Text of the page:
The development of three COVID-19 vaccines is the best hope for ending the ongoing pandemic. As the number of vaccine doses continues to rise and more Americans are eligible it is important to debunk some of the ongoing myths about the vaccine. Unfortunately, there is much false information being spread about vaccines, especially via social media. Here we look at the top six myths about the COVID-19 vaccinations and the truths surrounding them. 

1. MYTH: Getting the COVID-19 vaccine will give you COVID. 

FACT: Pfizer and Moderna’s vaccine utilize messenger RNA (mRNA) to deliver the COVID vaccine. mRNA vaccines work by encoding a portion of the spike protein from on the surface of SARS-CoV-2. This is the virus that causes COVID-19. Johnson & Johnson utilizes a different technology to deliver the COVID-19 to individuals. Johnson & Johnson vaccine uses a “shell of a virus”, in this case, adenovirus, to carry genetic material into the cells. The adenovirus, a type of virus that causes the common cold, is inactivated and carries the genetic material into the human cells. The human cells then produce coronavirus proteins to mimic the virus and this helps your immune system fight off potential infection at a later time. 

2. MYTH: The COVID-19 vaccine will alter my DNA. 

FACT: Johnson & Johnson’s vaccine is made using adenovirus which is a different transport system than Pfizer and Moderna. The use of mRNA does enter into the human cells but not the nucleus where DNA is stored. The purpose of the mRNA is to cause the human cell to make a protein that will stimulate your immune system to fight coronavirus. Your body then breaks down the mRNA, affecting your DNA. 

3. MYTH: If I’ve already had COVID-19, I don’t need a vaccine.

FACT: Healthcare officials recommend receiving the vaccine even if you have already been infected with COVID-19. While current research indicates that COVID antibodies are in your system for 90 days, there is simply not enough research to determine how long you are truly protected after an infection. While rare, it is possible to be reinfected with the virus which in most cases has led to more severe complications including death.

The CDC recommends if you were treated for COVID-19 with monoclonal antibodies or convalescent plasma, you should wait 90 days before getting a COVID-19 vaccine. If you are unsure if you were treated with these medical interventions, speak to your healthcare provider to determine vaccine eligibility.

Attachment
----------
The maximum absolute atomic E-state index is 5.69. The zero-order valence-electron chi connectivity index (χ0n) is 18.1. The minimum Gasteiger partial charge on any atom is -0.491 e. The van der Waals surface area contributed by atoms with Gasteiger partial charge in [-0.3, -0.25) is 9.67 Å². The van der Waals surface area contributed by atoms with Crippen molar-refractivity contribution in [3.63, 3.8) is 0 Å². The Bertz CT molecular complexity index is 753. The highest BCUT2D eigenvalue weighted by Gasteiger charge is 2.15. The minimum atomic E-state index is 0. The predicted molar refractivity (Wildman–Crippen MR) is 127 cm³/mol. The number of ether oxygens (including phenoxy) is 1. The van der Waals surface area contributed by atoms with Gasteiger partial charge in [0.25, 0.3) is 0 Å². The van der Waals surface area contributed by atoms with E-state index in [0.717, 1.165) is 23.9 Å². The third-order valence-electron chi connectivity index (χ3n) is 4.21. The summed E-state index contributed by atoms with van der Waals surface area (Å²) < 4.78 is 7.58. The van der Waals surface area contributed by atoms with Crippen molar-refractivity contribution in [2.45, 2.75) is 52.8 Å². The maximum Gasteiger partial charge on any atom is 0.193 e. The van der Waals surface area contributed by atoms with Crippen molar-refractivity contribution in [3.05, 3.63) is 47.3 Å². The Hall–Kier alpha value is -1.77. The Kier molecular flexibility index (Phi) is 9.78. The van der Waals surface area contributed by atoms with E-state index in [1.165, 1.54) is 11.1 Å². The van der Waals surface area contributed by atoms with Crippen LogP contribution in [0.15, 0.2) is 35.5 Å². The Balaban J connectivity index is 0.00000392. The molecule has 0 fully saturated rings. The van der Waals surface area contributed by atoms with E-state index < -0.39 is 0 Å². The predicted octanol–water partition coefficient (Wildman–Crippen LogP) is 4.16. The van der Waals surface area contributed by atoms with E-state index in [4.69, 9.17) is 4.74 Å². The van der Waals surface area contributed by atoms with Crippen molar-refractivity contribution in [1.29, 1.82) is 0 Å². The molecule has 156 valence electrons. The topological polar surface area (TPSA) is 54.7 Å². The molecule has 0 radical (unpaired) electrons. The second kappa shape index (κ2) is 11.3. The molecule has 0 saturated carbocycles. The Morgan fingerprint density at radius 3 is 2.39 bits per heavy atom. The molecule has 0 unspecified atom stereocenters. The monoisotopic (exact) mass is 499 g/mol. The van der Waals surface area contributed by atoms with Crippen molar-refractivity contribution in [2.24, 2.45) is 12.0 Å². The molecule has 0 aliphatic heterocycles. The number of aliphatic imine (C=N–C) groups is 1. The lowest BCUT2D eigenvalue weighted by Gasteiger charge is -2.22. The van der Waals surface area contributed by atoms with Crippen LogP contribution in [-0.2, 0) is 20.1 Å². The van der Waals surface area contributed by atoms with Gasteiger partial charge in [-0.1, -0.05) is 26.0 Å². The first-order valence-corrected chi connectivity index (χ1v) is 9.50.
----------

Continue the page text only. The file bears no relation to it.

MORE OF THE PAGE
4. MYTH: Getting the COVID-19 vaccine means I can stop wearing my mask and taking other coronavirus precautions.

FACT: Vaccines do not prevent you from getting coronavirus. They prevent you from developing a moderate or severe case of the virus. It is extremely important that even after becoming fully vaccinated to continue to wear a mask, social distance, avoid crowds, and remain at least six feet apart. 

With that being said, the CDC has released new guidelines for individuals who are fully vaccinated. This means you are at least two weeks post-vaccine (second dose if you received Pfizer or Moderna). Again, these new guidelines are only for fully vaccinated individuals are include the following:

◉ You can gather indoors with fully vaccinated people without wearing a mask.

◉ You can gather indoors with unvaccinated people from one other household (for example, visiting with relatives who all live together) without masks unless any of those people or anyone they live with has an increased risk for severe illness from COVID-19.

◉ If you’ve been around someone who has COVID-19, you do not need to stay away from others or get tested unless you have symptoms.

5. MYTH: The development of the COVID-19 vaccine was very rushed, so its effectiveness and safety should not be trusted.

FACT: Yes, the development of the COVID vaccines was very quick, they have a 67%-95% effectiveness with no reported deaths during the clinical trials. The vaccines were developed using technology that has been utilized to make other vaccines including mRNA and the use of adenovirus. Because of the severity of the virus and the global impact especially on the economy, pharmaceutical companies stopped a lot of ongoing research to focus solely on the development of a COVID vaccine. Finding participants for the clinical trials was easy because of social media and the general public desire to end the ongoing pandemic. Finally, the vaccine developers did not have to raise funds for the vaccine as governments helped fund the vaccine development and pre-ordered vaccine doses including payment. This money was then used to research and conduct vaccine trials. 

6. Myth: I have food allergies, including an egg allergy, so I shouldn't get the COVID-19 vaccine